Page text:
TV Series – Ginko is a mushi-shi, a scholar of those invisible, mysterious creatures called mushi which sometimes, through no fault of their own, cause serious problems for the humans and animals with which they interact. Each episode of the show follows Ginko’s attempts to resolve a particular situation caused by mushi, from the family who cannot leave a bamboo forest no matter how hard they try to the boy whose drawings come to life but only if he draws with his left hand. Because Ginko himself attracts mushi, he can’t stay in one place for too long, so he wanders from one place to another, helping others with their problems while he attempts to understand the creatures that cause so much trouble.
Mushi-shi is a faithful adaptation of the manga series by Yuki Urushibara, originally published in Japan from 1999-2008. It’s absolutely beautiful, with gorgeous animation reminiscent of both Studio Ghibli films and the watercolor paintings used for the book covers. The stories are similarly haunting, emotional pieces very like ghost stories in most cases. Since there’s no overarching plot, they’re great to watch one at a time and savor.
Movie – This is the definitive documentary about the life of Wolfgang Amadeus Mozart, the prolific and influential composer of the Classical era. Mozart lived from 1756 to 1791, and during those short 35 years, he composed over 600 works, many acknowledged as pinnacles of symphonic, concertante, chamber, operatic, and choral music. He was born in Salzburg, Austria, and by age five showed prodigious musical ability and could play piano and violin and compose. Without resorting to docu-drama, In Search of Mozart traces the composer’s life through his music and extensive correspondence. Over 80 musical excerpts are featured in chronological order, fitting his life around the music. It dispels the common myths about his genius, health, relationships, death and character, quite unlike the glossy lies disseminated by the movie Amadeus. For example, Mozart did not die a pauper. The documentary weaves musical performances with authoritative interviews with musicians, historians, and world-famous scholars. After Mozart moved to Vienna, he established himself as the finest keyboard player in that city, but also composed his most famous and beloved operas: The Marriage of Figaro, Don Giovanni, and The Magic Flute. He lived at the center of the Viennese musical world and had many friends. He enjoyed billiards, dancing and pets; he kept a canary, a starling, a dog and a horse for recreational riding. In Search of Mozart is a remarkable achievement, original, accurate, endearing and wonderfully entertaining.
Movie – This animated feature film was the highest-grossing Japanese film of its time. The director Hayao Miyazaki (Spirited Away), sometimes described as the Japanese Walt Disney, is a pioneer of anime. In this epic adventure set in pre-industrial Japan a young prince incurs a life-threatening curse and sets off to find a cure. He becomes a central figure in a war between man and nature when a mining clan battles a variety of forest gods led by Princess Mononoke, a young woman raised by wolves. This film portrays mythology and surreal characters that are uniquely Japanese.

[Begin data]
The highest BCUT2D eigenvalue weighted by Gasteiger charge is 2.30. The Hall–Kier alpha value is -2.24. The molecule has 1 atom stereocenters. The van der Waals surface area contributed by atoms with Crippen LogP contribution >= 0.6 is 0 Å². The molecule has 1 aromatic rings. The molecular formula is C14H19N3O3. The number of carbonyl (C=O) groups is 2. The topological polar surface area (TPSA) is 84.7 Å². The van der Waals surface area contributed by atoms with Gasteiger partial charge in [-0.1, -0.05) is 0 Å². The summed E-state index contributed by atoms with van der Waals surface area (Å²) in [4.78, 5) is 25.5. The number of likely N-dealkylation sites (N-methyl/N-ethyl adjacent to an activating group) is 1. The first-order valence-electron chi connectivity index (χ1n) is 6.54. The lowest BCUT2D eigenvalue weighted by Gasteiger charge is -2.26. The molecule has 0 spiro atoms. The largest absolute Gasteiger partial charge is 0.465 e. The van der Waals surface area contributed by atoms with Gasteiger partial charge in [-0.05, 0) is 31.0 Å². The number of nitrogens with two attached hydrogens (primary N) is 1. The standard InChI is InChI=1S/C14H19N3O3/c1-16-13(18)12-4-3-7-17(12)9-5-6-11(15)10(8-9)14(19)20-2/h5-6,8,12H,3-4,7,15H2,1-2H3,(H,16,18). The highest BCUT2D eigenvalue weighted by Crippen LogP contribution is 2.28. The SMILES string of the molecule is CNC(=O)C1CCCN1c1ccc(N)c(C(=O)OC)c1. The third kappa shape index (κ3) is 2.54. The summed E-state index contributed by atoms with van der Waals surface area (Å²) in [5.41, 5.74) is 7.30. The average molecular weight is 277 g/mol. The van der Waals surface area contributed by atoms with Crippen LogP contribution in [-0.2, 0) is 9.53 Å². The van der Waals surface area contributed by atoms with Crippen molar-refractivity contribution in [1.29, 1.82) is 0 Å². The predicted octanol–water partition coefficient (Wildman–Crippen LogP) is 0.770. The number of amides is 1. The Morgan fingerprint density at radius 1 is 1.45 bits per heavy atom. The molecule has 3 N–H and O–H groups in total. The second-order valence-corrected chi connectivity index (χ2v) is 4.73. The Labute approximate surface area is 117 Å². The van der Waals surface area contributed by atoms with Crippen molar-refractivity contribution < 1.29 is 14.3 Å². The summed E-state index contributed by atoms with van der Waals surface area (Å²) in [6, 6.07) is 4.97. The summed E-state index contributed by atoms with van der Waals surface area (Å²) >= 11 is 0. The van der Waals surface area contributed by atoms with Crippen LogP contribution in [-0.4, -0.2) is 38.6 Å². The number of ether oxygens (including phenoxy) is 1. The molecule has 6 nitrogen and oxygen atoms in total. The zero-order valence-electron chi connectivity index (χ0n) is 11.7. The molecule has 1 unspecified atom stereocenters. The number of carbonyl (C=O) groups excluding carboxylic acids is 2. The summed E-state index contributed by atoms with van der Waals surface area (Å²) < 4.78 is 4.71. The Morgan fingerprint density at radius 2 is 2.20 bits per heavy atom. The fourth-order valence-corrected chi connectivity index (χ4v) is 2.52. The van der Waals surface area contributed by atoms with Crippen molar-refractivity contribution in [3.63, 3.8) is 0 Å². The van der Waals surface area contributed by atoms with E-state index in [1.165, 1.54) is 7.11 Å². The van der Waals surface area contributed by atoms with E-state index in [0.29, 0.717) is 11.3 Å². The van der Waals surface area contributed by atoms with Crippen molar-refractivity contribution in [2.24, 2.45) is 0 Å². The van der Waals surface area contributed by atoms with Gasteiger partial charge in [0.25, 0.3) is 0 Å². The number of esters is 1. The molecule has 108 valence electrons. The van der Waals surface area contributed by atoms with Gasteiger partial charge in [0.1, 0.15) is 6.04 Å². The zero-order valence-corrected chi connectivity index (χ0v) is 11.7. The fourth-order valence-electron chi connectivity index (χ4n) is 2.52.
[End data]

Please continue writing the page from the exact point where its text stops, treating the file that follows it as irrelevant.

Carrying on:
The viewer definitely picks up on the anxiety of the Japanese about the diminishing of their natural environment. Although there is beautifully painted animation, it also contains some violence and it is not a story for young children. I appreciate that the characters and the social issues addressed in the film are complex and thoughtfully presented. A budding romance develops between the Prince and Princess Mononoke, but they often place duty above their personal relationship. This English version of the film was adapted by Neil Gaiman (Stardust, The Ocean at the End of the Lane) and it is voiced by actors that include Claire Danes, Billy Bob Thornton, and Jada Pinkett Smith.
Movie – Listen Up is the documentary that provides an intimate look at the life of multifaceted music icon Quincy Jones, who shaped four generations of American sound. In an unusual, kaleidoscopic way, this movie takes you on a journey from Quincy’s early life of poverty on Chicago’s south side, to his move to an all-white environment in Seattle, and his life on-the-road as a trumpeter with Lionel Hampton. It follows him as he leads his own big band, and moves into production, arranging and film composing. Filmmaker Ellen Wiesbrod gets very close to Quincy, capturing many moods and remembrances. There are many comments from the great stars that he worked with, i.e. Frank Sinatra, Barbara Streisand, Michael Jackson, Ray Charles, Oprah Winfrey, Dizzy Gillespie, Steven Spielberg, Miles Davis, and many others including Jones’ family. Listen Up is a fascinating summation of his career in jazz, pop, R&B, hip-hop and other styles, and his film composing (In the Heat of the Night, Roots, In Cold Blood, The Color Purple and many more). He was the 1st black to write movie scores and the 1st black VP of A&R for a major record label. He produced Off the Wall and Thriller, the two albums that launched Michael Jackson into the pop stratosphere, and was the musical mastermind behind We Are the World. Only Sir Georg Solti has more Grammy Awards than Quincy Jones, who has 27. Listen Up is like a fine jazz number, layered and intricate with rhythm, flow and nuance.
Movie-Keeping Mum is a dark English comedy that’s sly humor tickles me every time. With a cast like Rowan Atkinson, Maggie Smith, Kristin Scott Thomas, and Patrick Swazye you kind of know things will go awry in a most amusing way. Keeping Mum takes place in a sleepy hamlet where Rowan Atkinson plays a hard-working and completely oblivious Vicar. More attuned with his flock vs. his family he is clueless that his daughter is sleeping around with everyone, his wife has been thinking lewd thoughts about her golf instructor and his son has been bullied at school. In comes Maggie Smith, the anti-Mary Poppins. Hilarity ensues as this group comes together as a family.
This is an R-rated movie with nudity and adult topics. For fans of Kinky Boots, Hysteria, Saving Grace, and The Full Monty.